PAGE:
Best friends: A very small note for Andrew Ridgeley and Mark Hamill.

My mom died when I was fourteen.  Remember that for later.

When I was 17, I knew a guy at my Roman-Catholic high school named Jason. He was tall, nice-looking, and the prototypical life of the party. He died of a massive heart attack when we were in grade 12. He’d had a congenital heart defect which he and his family knew about — but very few people at school did. Our school held a memorial service for him, and I happened to sit near the front. I clearly saw Jason’s closest friend, and later wrote in my journal “Please help him God, he looks like I did three years ago.”

He was sitting in the pews beside the altar. With the family.

My first thought when George Michael died was for Andrew Ridgeley.  Wake Me Up Before You Go-Go was released in 1984. I was 9 years old, in grade 4. I loved George, obviously, but it was Andrew I had a crush on – he looked more attainable to me (for a superstar adult who lived in Britain). He looked nice. It always bothered me a bit whenever I heard a joke about him years later (“the other one from Wham!”), because I had felt overlooked all the time too. But think about this: they’d known each other since they were 17 years old. He was likely the first person George ever told he was gay…in the early 80s.  Yes, George Michael was the utterly talented, charismatic sex symbol. Yet I think it’s now very clear, there would have been no George Michael without Andrew.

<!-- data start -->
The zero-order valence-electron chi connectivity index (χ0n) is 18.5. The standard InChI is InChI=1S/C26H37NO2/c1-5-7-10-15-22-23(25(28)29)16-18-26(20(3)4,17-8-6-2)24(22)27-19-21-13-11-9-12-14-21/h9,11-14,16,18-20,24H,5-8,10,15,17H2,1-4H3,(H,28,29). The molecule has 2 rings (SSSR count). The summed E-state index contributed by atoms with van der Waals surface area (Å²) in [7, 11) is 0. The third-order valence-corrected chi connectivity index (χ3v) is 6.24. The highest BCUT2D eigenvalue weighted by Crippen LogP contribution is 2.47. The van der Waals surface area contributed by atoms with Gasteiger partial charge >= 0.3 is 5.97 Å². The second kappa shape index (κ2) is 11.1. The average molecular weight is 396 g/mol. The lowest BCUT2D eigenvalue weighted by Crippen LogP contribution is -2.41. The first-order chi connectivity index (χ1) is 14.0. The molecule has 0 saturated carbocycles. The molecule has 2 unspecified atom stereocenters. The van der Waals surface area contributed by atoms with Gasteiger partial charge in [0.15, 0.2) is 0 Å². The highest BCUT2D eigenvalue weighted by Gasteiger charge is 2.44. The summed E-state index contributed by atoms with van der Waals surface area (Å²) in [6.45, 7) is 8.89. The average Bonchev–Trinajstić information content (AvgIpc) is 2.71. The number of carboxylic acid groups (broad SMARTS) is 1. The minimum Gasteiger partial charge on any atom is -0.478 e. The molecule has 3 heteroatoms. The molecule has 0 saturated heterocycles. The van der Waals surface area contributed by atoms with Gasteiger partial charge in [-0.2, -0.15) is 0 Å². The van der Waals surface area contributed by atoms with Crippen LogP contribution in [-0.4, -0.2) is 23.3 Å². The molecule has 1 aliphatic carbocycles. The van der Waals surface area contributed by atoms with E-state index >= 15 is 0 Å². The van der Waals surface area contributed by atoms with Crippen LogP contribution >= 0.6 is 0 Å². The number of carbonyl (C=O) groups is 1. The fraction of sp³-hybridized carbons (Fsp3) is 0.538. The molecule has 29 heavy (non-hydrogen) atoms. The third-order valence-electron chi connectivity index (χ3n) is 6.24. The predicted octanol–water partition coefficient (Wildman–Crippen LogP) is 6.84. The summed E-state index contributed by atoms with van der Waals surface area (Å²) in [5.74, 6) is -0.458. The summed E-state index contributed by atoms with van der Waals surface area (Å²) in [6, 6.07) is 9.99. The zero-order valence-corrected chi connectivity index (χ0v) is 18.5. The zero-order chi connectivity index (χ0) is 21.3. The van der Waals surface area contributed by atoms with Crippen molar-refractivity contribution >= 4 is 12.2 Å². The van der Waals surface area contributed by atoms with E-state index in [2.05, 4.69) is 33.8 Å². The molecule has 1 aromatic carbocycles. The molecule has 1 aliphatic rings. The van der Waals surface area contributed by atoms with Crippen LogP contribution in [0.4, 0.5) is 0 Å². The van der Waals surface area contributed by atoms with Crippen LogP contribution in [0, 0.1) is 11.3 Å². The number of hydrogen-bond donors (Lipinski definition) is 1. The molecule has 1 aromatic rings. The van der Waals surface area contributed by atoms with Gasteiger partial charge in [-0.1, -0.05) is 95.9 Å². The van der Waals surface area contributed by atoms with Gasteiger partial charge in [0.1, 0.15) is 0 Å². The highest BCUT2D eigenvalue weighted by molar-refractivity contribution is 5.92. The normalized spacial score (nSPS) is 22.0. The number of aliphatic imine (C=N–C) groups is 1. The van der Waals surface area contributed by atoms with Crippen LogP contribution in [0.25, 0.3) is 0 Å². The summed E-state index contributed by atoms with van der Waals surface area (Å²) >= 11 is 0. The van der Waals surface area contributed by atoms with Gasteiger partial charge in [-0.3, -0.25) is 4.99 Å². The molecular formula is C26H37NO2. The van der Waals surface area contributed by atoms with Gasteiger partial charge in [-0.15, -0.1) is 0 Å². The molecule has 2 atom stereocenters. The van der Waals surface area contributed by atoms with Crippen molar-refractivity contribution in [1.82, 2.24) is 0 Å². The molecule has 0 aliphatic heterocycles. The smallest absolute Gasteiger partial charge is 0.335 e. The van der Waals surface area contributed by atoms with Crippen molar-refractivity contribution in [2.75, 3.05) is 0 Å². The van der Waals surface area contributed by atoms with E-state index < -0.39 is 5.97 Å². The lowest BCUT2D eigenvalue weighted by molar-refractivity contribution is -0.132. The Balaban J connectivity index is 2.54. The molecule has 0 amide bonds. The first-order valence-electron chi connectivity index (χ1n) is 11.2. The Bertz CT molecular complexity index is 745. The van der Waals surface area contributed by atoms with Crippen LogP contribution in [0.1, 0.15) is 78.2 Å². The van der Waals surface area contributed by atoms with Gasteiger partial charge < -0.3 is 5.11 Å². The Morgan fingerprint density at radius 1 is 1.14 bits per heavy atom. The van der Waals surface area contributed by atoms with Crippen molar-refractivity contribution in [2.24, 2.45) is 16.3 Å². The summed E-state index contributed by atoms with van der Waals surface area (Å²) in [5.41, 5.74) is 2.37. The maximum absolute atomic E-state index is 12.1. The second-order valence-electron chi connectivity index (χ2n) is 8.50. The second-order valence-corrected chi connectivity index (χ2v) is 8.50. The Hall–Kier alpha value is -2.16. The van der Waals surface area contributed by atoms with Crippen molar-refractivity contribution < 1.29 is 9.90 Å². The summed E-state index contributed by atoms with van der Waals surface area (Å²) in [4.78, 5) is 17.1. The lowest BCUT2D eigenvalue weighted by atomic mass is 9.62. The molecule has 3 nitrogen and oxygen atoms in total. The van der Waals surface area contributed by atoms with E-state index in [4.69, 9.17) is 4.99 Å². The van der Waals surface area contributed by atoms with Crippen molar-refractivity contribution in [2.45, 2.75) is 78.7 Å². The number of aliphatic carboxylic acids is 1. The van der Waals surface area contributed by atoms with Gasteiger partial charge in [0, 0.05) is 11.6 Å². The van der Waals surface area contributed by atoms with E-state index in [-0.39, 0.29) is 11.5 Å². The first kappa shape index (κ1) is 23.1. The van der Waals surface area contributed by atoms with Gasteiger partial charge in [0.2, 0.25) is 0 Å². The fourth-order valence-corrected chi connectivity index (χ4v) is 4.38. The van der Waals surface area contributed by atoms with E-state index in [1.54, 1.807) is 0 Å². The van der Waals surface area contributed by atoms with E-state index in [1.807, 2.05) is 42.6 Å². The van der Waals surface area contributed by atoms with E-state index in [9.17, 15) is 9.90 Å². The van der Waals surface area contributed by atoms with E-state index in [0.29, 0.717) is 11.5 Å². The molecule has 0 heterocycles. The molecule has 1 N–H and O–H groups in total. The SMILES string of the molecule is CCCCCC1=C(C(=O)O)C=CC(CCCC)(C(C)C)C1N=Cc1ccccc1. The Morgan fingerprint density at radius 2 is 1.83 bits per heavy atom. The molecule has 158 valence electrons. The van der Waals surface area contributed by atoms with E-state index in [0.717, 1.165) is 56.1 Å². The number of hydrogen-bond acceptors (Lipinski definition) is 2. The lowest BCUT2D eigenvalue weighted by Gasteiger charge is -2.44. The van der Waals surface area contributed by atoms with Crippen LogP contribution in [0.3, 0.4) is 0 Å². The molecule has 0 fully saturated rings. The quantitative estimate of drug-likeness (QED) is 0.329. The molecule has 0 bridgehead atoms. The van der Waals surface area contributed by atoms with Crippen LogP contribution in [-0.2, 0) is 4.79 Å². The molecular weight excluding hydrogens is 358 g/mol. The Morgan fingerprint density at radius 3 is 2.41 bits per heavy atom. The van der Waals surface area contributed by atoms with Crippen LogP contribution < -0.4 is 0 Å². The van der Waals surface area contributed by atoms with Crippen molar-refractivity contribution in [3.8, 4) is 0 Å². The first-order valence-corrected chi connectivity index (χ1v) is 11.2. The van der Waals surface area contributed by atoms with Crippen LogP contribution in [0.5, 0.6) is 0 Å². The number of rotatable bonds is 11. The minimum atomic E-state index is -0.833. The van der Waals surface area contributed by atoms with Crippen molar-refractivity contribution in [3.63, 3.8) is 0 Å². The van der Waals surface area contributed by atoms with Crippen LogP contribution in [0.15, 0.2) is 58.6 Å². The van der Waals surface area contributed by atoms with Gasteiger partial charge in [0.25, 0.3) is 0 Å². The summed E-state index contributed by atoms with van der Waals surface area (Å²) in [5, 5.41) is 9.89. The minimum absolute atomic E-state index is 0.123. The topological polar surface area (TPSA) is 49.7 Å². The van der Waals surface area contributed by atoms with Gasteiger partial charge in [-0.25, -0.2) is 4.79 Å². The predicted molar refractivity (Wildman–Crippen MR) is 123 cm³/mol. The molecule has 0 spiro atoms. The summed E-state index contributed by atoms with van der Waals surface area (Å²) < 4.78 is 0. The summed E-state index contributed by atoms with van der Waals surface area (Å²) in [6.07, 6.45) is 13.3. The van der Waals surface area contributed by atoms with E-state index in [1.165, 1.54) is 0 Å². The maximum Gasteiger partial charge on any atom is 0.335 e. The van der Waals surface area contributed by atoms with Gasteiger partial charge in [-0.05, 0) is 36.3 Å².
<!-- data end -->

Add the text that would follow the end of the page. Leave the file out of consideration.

And in the same week…Carrie Fisher. Whom I adored so much in When Harry Met Sally, but who had to forever after be Princess Leia. Princess. A princess who can lead an army, shoot a laser, fix a spaceship… oh that’s not normal? Oh well, that’s what 10-year-old me thought a princess was.  Sorry Disney.  Another reason I looked up to her: she was so pretty, yet not unachievably beautiful, like the supermodels my sisters and friends and I were inundated with in the 80s and 90s. , Carrie Fisher I could actually look like! (I didn’t remotely resemble her, but I felt I could.)

Amongst the explosions, taun-tauns, Ewoks, and VADER, my favourite scene in all the  Star Wars movies is Luke asking Leia about her mother. Yes, I loved, loved, loved Han and Leia, but I identified with Luke and Leia. They were destined to be best friends. And I always felt that same twinge about Mark Hamill whenever I heard a joke about him.  Whatever else happened (or didn’t) after, he was Luke Skywalker.  And there would have been no Princess Leia, no Carrie, without Mark.